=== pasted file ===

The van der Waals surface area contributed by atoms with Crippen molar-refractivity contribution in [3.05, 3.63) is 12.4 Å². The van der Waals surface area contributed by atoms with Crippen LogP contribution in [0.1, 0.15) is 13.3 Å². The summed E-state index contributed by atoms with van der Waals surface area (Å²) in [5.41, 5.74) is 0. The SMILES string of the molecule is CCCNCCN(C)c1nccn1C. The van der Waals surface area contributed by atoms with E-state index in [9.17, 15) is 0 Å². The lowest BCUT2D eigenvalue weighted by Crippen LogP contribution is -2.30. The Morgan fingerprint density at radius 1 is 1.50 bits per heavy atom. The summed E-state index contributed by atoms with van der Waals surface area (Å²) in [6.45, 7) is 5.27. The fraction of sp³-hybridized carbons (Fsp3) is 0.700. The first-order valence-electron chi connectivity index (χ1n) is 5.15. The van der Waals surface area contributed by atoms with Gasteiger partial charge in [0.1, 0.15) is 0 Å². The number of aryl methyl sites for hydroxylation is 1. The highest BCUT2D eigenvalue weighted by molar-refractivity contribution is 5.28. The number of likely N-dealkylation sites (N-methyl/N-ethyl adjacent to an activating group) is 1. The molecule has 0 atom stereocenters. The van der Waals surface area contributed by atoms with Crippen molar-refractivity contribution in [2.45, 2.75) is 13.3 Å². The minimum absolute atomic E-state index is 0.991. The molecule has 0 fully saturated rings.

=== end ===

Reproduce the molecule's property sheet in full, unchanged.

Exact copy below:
The van der Waals surface area contributed by atoms with Crippen molar-refractivity contribution in [3.05, 3.63) is 12.4 Å². The van der Waals surface area contributed by atoms with Crippen LogP contribution in [0.1, 0.15) is 13.3 Å². The summed E-state index contributed by atoms with van der Waals surface area (Å²) in [5.41, 5.74) is 0. The SMILES string of the molecule is CCCNCCN(C)c1nccn1C. The van der Waals surface area contributed by atoms with E-state index in [9.17, 15) is 0 Å². The lowest BCUT2D eigenvalue weighted by Crippen LogP contribution is -2.30. The Morgan fingerprint density at radius 1 is 1.50 bits per heavy atom. The summed E-state index contributed by atoms with van der Waals surface area (Å²) in [6.45, 7) is 5.27. The fraction of sp³-hybridized carbons (Fsp3) is 0.700. The first-order valence-electron chi connectivity index (χ1n) is 5.15. The van der Waals surface area contributed by atoms with Gasteiger partial charge in [0.1, 0.15) is 0 Å². The number of aryl methyl sites for hydroxylation is 1. The highest BCUT2D eigenvalue weighted by molar-refractivity contribution is 5.28. The number of likely N-dealkylation sites (N-methyl/N-ethyl adjacent to an activating group) is 1. The molecule has 0 atom stereocenters. The van der Waals surface area contributed by atoms with Crippen molar-refractivity contribution in [2.45, 2.75) is 13.3 Å². The minimum absolute atomic E-state index is 0.991. The molecule has 0 fully saturated rings.